Wednesday, December 30, 2009

You can't have romance without finance

You Can’t Have Romance Without Finance

Mary is always asking me to write something about how it was to grow up in a small western town in the 1950’s. I tell her that Larry McMurtry has already done this with “The Last Picture Show”. Growing up in Dodge City in the 1950’s was a lesson in contrasts. My first thought is to use the analogy of Rush Limbaugh and The Wizard of Oz. But this does not seem like such a contrast. You have a man sitting behind a microphone expounding his attributes of wisdom and power. That’s also what Frank Baum did as the Wizard of Oz, so there is really little contrast.
Being a teenager in the 1950’s was, and still is, a time when little hormones are smashing around in teen heads like atoms in an atom smasher. Boy and girls alike run around in some sort of faux fertility ritual. Their thought processes are steeped in pure fantasy anchored down to the ground with parental threats. Most times the anchor cables stretch to the point that they are only being held by one small wire, the final threat of having to call your grandmother and tell her what you are doing in school and would she like to help you with your homework.
I have a fifteen year old daughter, and believe me I try very hard not to think of my days as a fifteen year old when I look at her. Thank God, she has her mother to guide her and to rein in my suggestion of activities for her. I have a tendency to over react where she is concerned. If I had my way she would go to a day convent and come home and sit beside me every night. But, mother steps in with some sanity.
Things have changed a great deal since I was a young teenager. For instance, she comes to me and says, “Dad, Can I have some money. Josh, (that’s her present boyfriend) and I are going to the movie”. My first thought is: Wait this is not the way it’s supposed to be. It should be “Father, I would like to go to the movie with the nice boy, Josh, who I barely know from school. I would like for you to meet him and make sure that you approve. I have a copy of his police record and his parent’s credit report for you to look at. I would prefer if you drove us and then sat in the back of the theater, so you can drive us home”. But, that’s not the way it happens.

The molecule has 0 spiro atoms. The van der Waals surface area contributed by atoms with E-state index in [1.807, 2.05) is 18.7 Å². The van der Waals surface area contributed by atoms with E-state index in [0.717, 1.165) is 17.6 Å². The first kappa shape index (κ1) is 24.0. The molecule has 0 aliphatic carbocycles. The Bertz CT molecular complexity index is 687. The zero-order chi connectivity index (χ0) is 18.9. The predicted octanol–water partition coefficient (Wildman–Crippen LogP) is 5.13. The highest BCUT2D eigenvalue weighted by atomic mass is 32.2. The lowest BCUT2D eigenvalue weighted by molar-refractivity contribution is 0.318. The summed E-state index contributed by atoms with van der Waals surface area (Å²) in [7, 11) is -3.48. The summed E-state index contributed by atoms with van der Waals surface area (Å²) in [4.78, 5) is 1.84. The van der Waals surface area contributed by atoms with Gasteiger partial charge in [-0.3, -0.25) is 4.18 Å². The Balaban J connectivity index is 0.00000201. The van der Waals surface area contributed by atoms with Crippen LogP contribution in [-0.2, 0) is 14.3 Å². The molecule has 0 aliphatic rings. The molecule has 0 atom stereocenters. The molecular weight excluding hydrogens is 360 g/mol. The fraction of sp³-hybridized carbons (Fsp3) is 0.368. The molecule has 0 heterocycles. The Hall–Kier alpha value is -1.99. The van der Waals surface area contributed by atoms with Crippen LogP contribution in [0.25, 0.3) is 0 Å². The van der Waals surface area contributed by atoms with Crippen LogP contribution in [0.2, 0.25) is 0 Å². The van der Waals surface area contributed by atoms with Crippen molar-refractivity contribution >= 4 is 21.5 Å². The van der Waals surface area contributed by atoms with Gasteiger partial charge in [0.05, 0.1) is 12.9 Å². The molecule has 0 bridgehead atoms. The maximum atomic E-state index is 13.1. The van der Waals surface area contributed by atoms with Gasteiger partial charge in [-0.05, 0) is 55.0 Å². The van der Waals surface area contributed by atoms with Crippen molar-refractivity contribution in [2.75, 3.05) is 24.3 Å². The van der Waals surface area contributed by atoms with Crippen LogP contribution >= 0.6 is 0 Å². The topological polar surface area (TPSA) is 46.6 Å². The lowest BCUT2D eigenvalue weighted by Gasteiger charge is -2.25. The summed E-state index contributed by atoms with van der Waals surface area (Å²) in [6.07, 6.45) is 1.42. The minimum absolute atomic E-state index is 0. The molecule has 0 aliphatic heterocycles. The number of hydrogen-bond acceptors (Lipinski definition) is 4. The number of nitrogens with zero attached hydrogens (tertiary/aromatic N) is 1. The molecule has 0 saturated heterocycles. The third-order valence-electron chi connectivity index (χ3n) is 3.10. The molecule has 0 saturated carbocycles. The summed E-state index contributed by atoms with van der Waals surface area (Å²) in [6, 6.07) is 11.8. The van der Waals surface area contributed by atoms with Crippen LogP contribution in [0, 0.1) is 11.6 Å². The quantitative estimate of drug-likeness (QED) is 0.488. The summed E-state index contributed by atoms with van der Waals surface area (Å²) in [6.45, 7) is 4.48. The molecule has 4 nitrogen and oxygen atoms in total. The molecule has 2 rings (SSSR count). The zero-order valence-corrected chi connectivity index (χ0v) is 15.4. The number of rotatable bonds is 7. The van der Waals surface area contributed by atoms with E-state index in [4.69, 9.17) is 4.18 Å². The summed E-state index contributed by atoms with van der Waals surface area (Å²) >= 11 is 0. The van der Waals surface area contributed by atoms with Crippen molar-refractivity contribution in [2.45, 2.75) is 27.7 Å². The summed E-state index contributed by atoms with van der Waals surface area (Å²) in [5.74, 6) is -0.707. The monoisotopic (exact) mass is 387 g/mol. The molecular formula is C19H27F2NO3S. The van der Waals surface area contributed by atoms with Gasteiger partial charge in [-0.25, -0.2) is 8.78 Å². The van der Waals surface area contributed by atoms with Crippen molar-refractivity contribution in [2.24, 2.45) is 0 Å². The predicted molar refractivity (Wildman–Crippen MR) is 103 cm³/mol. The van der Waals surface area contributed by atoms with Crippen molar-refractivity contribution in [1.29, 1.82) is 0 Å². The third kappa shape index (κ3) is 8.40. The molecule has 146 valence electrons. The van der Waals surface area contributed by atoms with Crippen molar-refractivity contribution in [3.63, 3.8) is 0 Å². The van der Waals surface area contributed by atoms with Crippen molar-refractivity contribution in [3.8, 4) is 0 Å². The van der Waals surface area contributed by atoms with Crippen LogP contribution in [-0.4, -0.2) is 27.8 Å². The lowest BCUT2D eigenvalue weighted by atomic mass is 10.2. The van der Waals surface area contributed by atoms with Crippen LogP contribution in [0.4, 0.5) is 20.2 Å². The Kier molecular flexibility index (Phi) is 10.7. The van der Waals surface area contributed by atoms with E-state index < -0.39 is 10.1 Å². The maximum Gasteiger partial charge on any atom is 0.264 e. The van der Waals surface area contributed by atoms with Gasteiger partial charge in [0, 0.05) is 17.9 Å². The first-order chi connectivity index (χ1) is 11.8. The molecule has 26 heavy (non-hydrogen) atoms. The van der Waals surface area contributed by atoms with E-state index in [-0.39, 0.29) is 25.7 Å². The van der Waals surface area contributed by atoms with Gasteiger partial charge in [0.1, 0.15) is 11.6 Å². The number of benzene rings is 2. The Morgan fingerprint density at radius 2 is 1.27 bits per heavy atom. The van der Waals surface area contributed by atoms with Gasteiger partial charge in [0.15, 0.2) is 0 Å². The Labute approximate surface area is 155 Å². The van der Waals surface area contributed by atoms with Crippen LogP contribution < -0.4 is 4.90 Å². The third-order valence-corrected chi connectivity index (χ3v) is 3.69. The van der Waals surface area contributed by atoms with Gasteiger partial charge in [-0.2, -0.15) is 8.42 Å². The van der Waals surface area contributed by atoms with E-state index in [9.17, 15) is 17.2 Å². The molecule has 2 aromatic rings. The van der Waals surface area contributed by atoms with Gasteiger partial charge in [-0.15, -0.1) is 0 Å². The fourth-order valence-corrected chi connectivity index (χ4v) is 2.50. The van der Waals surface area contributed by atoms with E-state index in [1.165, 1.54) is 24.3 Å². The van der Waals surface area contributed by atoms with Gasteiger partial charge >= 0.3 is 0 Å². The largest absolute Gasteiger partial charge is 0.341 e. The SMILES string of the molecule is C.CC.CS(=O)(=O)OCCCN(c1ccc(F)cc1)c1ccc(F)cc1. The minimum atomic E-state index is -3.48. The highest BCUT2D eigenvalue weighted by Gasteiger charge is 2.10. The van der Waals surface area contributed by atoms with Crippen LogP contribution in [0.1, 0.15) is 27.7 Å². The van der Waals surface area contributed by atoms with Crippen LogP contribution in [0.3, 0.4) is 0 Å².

I have this friend, Tony. When his daughter was sixteen she came to him and asked if she could go to the movie with a boy. His first reaction was to lock her in her room until she came back to her senses. But, as it should be Mom stepped in. Well, this boy was going to drive them in his parent’s car. That’s when the real negotiating started. It was kind of like the Geneva talks on atomic disarmament. The compromise was: she could go to the movie and the boy could drive them and Tony would follow along in his car. Then when the movie was over they were to call Tony so he could drive to the movie and follow them home. I used to laugh when he told me this. But, now it doesn’t seem like such a bad idea.
And one other point. When I was a teenager the girl didn’t pay for anything. It would have been a black mark against my teenage manhood if I would have allowed her to spend a nickel. Girls didn’t even need to know what money was all about. A carry-over from this is the guest menus in restaurants that have no prices listed.
One time this kid, Leslie, ask me to go the movie with him and his “girlfriend”, Susan, and sit with her cousin as her “date”. Now, Leslie was a good friend and so I said I would. At that time the funds you needed for a movie date was calculated at $3.50 for two people. That would get you into the movie, buy two popcorns, and two cokes. That was it $3.50. So we each put together the necessary funds of $3.50 each. I don’t know how old we were but we weren’t old enough to drive, because Leslie’s mother was to drive us. So on the big night we got all dressed up, at our mothers’ behest, and went to pick up the girls. On the way to the movie Leslie’s mother said, “Hey Kids, the circus is in town. Why don’t you kids go to the circus instead of the movie?” This hit us like the first booms surprised the commander of Fort Sumter when the South started shelling. The girls of course thought this was a great idea. And Leslie and I could not say a word, and didn’t think too much about it—then. So we were let out at the circus and Leslie and I went into purchase tickets. They were $1.75 each. ONE DOLLAR SEVENTY FIVE CENTS EACH!!. Yikes, that was all the money we had. We were doomed. What else could we do. We certainly couldn’t tell the girls this. Not Diamond Les and his rich sidekick. So we bought the tickets knowing full well that we would have no money for intermission.
The girls enjoyed the first part of the circus, and Les and I watched the circus of horrors. Monsters kept attacking us wanting us to buy soft drinks and cotton candy. And intermission was coming. What were we to do? We looked around to see if we knew anyone who could spot us some money. In those days we didn’t even know anyone who had any extra money. So there we sat.
Then the horror of horrors came—Intermission. All we could do was sit there smiling and making small talk as other people came and went with all sorts of goodies: cokes, hot dogs, cotton candy, balloons. I think, and Les would agree, that this was the longest intermission in the history of the world.
Well, we survived the night, but not unscathed. Our honor was crushed. We were social outcasts. We just knew that we were on the “Never-ever date list of lowly human beings”.
I like to listen to “Old Country Blues” on the radio. The other day a disc jockey put it as well as I think it can be said: “You can’t have romance without finance”

December 2009

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